Monday, May 11, 2020

The Cardinal Virtues; the Cardinal Sins

In Catholicism, they are faith, hope and charity -- or "love."  ("And of these three, the greatest is love.")

These virtues are so central, in fact, that it has been common in the past to name little girls for them.   "Hope" still remains, by this measure, but "Charity" largely relegated to Amish country.  "Faith" clings by her fingernails.   Was it not Faith, though, who danced with one of the big black guys at the roadhouse rocked by Otis Day and the Knights in "Animal House"?   Faith whom our hero told that his girlfriend had just died, so as more likely to get her to unhook her bra? (It worked.)

And in the Russian Orthodox Church as well.   The three ever-virtuous girls are "Vera," "Nadezhda" and "Lyubov."  Вера, Надежда и Любовь. ("But the greatest of these is Lyubov.")

It is odd that these virtues are mere dispositions.   And it follows that each obverse disposition is a great sin.  They are not, truth be told, the classic, "Seven Deadly" sins, but they are great sins nonetheless.

It's easy to see why the faithless and the hateful should be excluded from Heaven.   It is less obvious why those without hope should be denied entrance.  Does it not make the failure to embrace hope a self-fulfilling prophesy?  And are there no circumstances in the world that justify the abandonment of hope, otherwise, I mean, than the circumstance of passing through Milton's Gates of Hell themselves?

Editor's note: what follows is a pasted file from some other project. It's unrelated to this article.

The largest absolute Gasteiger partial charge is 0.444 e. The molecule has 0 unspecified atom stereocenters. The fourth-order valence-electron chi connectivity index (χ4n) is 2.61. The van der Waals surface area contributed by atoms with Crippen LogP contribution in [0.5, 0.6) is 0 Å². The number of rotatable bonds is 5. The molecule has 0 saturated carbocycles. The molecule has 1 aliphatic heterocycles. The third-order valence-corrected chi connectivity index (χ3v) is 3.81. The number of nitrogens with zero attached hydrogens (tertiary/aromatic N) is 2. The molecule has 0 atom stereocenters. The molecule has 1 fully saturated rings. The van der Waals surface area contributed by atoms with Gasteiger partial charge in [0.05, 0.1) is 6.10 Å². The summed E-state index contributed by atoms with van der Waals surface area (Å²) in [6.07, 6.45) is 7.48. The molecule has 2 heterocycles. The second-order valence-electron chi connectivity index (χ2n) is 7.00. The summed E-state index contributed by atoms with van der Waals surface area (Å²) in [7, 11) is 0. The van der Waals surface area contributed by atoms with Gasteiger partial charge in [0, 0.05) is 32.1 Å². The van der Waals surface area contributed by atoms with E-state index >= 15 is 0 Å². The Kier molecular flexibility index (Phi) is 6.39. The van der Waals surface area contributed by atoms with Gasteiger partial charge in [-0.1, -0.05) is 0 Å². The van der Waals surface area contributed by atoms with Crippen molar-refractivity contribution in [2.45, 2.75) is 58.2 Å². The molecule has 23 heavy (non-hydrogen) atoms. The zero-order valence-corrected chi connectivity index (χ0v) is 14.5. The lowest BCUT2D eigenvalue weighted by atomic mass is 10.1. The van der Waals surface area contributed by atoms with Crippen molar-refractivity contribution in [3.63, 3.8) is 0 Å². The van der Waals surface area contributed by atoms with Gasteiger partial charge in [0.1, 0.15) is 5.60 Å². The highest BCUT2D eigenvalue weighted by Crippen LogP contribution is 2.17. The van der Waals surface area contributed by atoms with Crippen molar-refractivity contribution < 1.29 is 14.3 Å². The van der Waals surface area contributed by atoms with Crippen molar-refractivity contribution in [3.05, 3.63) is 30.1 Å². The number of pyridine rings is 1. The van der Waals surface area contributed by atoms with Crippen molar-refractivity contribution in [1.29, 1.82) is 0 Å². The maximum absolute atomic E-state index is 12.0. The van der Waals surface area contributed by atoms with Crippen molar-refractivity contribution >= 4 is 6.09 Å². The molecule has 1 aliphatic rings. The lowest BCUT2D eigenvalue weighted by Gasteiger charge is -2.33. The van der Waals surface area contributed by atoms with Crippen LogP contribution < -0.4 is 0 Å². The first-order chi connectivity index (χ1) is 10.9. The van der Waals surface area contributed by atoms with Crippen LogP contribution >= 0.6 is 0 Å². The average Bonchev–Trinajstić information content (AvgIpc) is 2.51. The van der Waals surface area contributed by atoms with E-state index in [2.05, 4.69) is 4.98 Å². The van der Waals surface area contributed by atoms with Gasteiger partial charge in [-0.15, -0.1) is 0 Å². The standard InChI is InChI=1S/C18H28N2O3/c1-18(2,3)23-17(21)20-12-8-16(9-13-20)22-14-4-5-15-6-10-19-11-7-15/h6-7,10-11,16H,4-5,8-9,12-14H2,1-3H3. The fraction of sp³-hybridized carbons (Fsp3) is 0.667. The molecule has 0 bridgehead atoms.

In Catholicism, sin begets guilt.  So those without hope do not only bear the burden of hopelessness; they bear the burden of a deep guilt about their hopelessness as well.    And, it must be said, a sort of meta-guilt -- a guilt about feeling guilty.  And so on, ad infinitum, unless and until there is belief in an Eternal Life, a life sitting not exactly at the Right Hand of the Father, but in the cheap seats, the bleachers, with nothing to do but to keep on hoping, for a modest, a subtle change of scenery if for nothing else.

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